Ugh! My belly! I'm not eating for a week!
I have no time to workout!
Working out reminds me of how far I need to go to meet my goal.
I have no energy!
I've said all these things throughout the years, out loud or to myself. Sometimes I've said some of them hundreds of times.
First, for some background, here are 5 Crazy things I've done involving workouts:
- Smoke a cigarette immediately after leaving the gym
- Take a nap in the chair in the locker room
- See the locker room as my bathroom, skipping the workout entirely
- Go to the extreme: after an 8 hour day of skiing, did another hour on the stairmaster. Another time I biked 60 miles of intense hills, then went for a 30 minute run. (I wasn't training for a triathalon- just crazy)
- Hating my thighs rubbing against each other on the treadmill and sullenly switching to bike
So you see I've had a complex relationship with working out. ;)
So how can we get to a place where our workout is not the bane of our existence?
The biggest problem with resolutions to workout is that they come from a place of fear. They start with the assumption that we are not good enough as we are.
We are scared to fail.
We are scared that if we don't succeed we won't be desirable.
Scared to feel that uncomfortable feeling of being aware of our suboptimal bodies.
We are scared to be unloved.
Does that seem too dramatic? Here's a friend's example that will illustrate how I come to this conclusion.
Diana: I've got to get back into a workout routine!
Diana: I'm so out of shape. I have to get my body back.
Me: Ok, Why?
Diana: I don't look good and I don't feel good.
Me: What happens if you don't look good?
Diana: My husband may lose interest in me and leave me.
Me: How would that make you feel?
Diana: Alone, unloved, scared.
Me: What happens if you don't feel good?
Diana: I'm afraid I'll stop doing the things I love.
So you can see how fear is at the root of the need to workout.
But there's hope!
What if we change the energy from fear to love?
"I want to love the body I'm in."
"I want to feel strong and able."
"I love myself."
So instead of a furrowed brow and an anxious, "I've gotta go workout" when we are feeling out of shape, what if we had a mantra to say throughout the day?**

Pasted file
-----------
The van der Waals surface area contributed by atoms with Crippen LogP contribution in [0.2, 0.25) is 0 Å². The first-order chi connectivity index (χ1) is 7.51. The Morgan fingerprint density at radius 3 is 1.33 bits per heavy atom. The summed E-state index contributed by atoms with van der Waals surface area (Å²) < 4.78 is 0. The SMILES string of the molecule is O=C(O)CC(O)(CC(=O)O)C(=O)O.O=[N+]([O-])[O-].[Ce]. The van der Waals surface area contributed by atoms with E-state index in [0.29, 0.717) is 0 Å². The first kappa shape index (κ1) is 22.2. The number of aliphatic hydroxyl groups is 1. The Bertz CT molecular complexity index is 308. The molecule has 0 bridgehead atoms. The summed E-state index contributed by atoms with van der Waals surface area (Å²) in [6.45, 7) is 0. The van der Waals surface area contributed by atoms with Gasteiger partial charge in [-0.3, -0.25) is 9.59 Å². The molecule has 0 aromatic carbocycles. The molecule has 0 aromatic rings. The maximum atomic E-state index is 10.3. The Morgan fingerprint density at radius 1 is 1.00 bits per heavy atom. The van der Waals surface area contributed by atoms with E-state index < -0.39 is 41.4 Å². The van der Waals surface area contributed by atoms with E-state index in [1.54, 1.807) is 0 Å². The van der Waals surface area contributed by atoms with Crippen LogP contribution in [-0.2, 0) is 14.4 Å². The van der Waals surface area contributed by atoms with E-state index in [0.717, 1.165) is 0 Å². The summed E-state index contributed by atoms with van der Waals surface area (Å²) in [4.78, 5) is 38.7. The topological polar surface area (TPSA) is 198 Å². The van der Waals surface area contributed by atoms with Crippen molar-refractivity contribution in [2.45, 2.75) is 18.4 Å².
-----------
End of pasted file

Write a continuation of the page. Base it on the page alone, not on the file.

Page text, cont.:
We'd hold this to inform all of our choices.
Thinking "I" as we inhale, thinking "love" as we exhale.
As much as we can.
Without a story attached.
No need to think about what we love.
Just those words.
We wake up and think this mantra, "I Love". Would someone who loves themselves and their closest dependents make greasy pancakes and bacon (okay, once in a while) and then decide to go skip the gym and lay around on the couch?
No. Someone who loves themselves wants to be the best version of themselves they can be.
So next time we are contemplating going to the gym, or staring down with angst at our running shoes, instead of mental gymnastics with furrowed brow, we will think "I love" over and over on our breath. Eventually, we will be out the door, running with and towards love, instead of away from fear.
Next week, I will share more ways to let go of fear.
**In yogi speak this is a Sankalpa, an intention or vow, which is very different from a traditional "resolution" as we know it. Sankalpa is broad and comes from the root. Just like we worked back from "I have to workout more" to "I want to be loved", that is the way to find our sankalpa.
Here are the differences:
Resolution: I need to work out more
Sankalpa: I want to feel love
Resolution: we think about it when there is something we feel we need to do
Sankalpa: we think about it periodically throughout the day and it's not always attached to an action